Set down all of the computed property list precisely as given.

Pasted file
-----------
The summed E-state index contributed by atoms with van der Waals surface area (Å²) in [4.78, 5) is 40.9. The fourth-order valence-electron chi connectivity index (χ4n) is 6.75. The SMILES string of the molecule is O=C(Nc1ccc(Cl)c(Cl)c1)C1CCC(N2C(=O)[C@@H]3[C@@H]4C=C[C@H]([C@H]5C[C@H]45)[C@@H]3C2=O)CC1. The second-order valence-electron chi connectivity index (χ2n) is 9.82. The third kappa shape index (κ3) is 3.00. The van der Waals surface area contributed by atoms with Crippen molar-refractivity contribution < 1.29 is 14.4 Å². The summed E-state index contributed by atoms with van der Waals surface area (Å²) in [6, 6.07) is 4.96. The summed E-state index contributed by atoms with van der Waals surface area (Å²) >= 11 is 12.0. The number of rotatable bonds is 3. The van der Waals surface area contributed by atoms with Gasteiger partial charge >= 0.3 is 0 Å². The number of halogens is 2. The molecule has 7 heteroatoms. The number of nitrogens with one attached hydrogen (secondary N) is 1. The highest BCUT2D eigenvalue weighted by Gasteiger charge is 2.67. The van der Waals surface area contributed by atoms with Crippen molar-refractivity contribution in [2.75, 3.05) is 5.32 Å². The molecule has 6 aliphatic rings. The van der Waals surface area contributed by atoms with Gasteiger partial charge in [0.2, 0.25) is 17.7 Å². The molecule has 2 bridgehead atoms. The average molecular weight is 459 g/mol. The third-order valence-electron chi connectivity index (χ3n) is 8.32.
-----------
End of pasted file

The summed E-state index contributed by atoms with van der Waals surface area (Å²) in [4.78, 5) is 40.9. The fourth-order valence-electron chi connectivity index (χ4n) is 6.75. The SMILES string of the molecule is O=C(Nc1ccc(Cl)c(Cl)c1)C1CCC(N2C(=O)[C@@H]3[C@@H]4C=C[C@H]([C@H]5C[C@H]45)[C@@H]3C2=O)CC1. The second-order valence-electron chi connectivity index (χ2n) is 9.82. The third kappa shape index (κ3) is 3.00. The van der Waals surface area contributed by atoms with Crippen molar-refractivity contribution < 1.29 is 14.4 Å². The summed E-state index contributed by atoms with van der Waals surface area (Å²) in [6, 6.07) is 4.96. The summed E-state index contributed by atoms with van der Waals surface area (Å²) >= 11 is 12.0. The number of rotatable bonds is 3. The van der Waals surface area contributed by atoms with Gasteiger partial charge >= 0.3 is 0 Å². The number of halogens is 2. The molecule has 7 heteroatoms. The number of nitrogens with one attached hydrogen (secondary N) is 1. The highest BCUT2D eigenvalue weighted by Gasteiger charge is 2.67. The van der Waals surface area contributed by atoms with Crippen molar-refractivity contribution in [2.75, 3.05) is 5.32 Å². The molecule has 6 aliphatic rings. The van der Waals surface area contributed by atoms with Gasteiger partial charge in [0.2, 0.25) is 17.7 Å². The molecule has 2 bridgehead atoms. The average molecular weight is 459 g/mol. The third-order valence-electron chi connectivity index (χ3n) is 8.32.